With much pleasure, I shared this discovery with my wife and she listened with great emotion. Sadly, her mother had passed away earlier in the summer. Before we could tell her what we had finally learned of her biological father, Jules. My wife, Madame R, gave much consideration, thought, and prayer on how to take the next step. The dilemma of making contact with the living grandson, in France; considering the possible delicate situation arising from the relationship of my wife's grandmother and Jules Martin, long ago, in France, resulting in the birth of my wife's mother. Recently, my wife did send the email with an attached letter to Jules’s grandson. A letter she spent much time composing trying to be sensitive to the reader. After many rewrites, she finally had a friend, who could write and speak in fluent French, write a translation. We have now received a reply from the grandson still living in Sarrebourg, France. Though he was quite surprised, he offered more information regarding their common biological grandfather, Jules Martin. At this time, my wife does not know where this new relationship is headed. However, should they become friends, she hopes to visit Sarrebourg and so they may better share their stories of life and family.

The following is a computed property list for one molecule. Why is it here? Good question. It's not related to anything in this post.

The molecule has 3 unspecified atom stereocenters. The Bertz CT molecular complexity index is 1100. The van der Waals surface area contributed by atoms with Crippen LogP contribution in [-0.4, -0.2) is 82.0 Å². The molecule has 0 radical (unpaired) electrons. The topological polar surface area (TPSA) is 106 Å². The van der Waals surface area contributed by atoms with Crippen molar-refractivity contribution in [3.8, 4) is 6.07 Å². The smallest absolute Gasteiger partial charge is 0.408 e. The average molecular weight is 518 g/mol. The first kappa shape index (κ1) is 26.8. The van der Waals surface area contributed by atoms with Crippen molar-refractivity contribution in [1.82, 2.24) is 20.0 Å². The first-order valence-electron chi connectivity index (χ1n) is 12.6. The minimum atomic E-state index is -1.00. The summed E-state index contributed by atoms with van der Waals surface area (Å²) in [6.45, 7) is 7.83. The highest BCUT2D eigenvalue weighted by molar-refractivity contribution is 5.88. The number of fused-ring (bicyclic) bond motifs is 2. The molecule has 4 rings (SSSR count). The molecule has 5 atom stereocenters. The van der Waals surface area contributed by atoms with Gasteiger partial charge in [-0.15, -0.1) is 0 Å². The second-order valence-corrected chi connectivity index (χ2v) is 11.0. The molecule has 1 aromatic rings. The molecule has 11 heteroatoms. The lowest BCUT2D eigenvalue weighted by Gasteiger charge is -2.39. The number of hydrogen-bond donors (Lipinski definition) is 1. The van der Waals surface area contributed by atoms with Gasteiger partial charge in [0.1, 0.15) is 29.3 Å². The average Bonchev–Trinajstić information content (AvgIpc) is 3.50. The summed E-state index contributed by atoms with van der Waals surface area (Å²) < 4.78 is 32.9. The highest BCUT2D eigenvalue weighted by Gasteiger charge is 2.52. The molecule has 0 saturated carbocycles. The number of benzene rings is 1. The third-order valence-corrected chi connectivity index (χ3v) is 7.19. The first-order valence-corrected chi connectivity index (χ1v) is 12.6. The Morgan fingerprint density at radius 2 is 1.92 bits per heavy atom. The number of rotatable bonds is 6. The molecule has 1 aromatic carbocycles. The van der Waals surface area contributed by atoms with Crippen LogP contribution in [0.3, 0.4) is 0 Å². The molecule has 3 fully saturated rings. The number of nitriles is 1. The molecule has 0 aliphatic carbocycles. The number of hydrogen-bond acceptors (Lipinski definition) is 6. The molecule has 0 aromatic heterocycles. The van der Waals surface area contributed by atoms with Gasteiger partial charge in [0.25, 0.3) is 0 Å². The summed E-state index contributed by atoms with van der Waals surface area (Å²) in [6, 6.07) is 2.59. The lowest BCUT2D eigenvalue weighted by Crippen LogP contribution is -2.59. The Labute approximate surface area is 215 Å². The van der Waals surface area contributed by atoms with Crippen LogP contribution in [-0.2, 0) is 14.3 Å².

A Happy Ending!

Note also how generous with their time and how interested in and willing to help with French genealogy puzzles the local official and history/genealogy buffs were. We have found this to be the case very, very often. There may be the odd over-worked official fed up with genealogy requests who will send a letter of rebuff to you, but most are keen to be of help and to connect with distant cousins in far-off lands. This post tells how you may find more about each department's local history associations. This website can be used to find the address of every town hall (mairie) in France, should you wish to emulate Monsieur R and write to one.

Monsieur and Madame R, thank you so much for sharing this research journey with us. (Suggestions for how to prepare are given here.) We look forward to a report on the discovery of Sarrebourg and family there.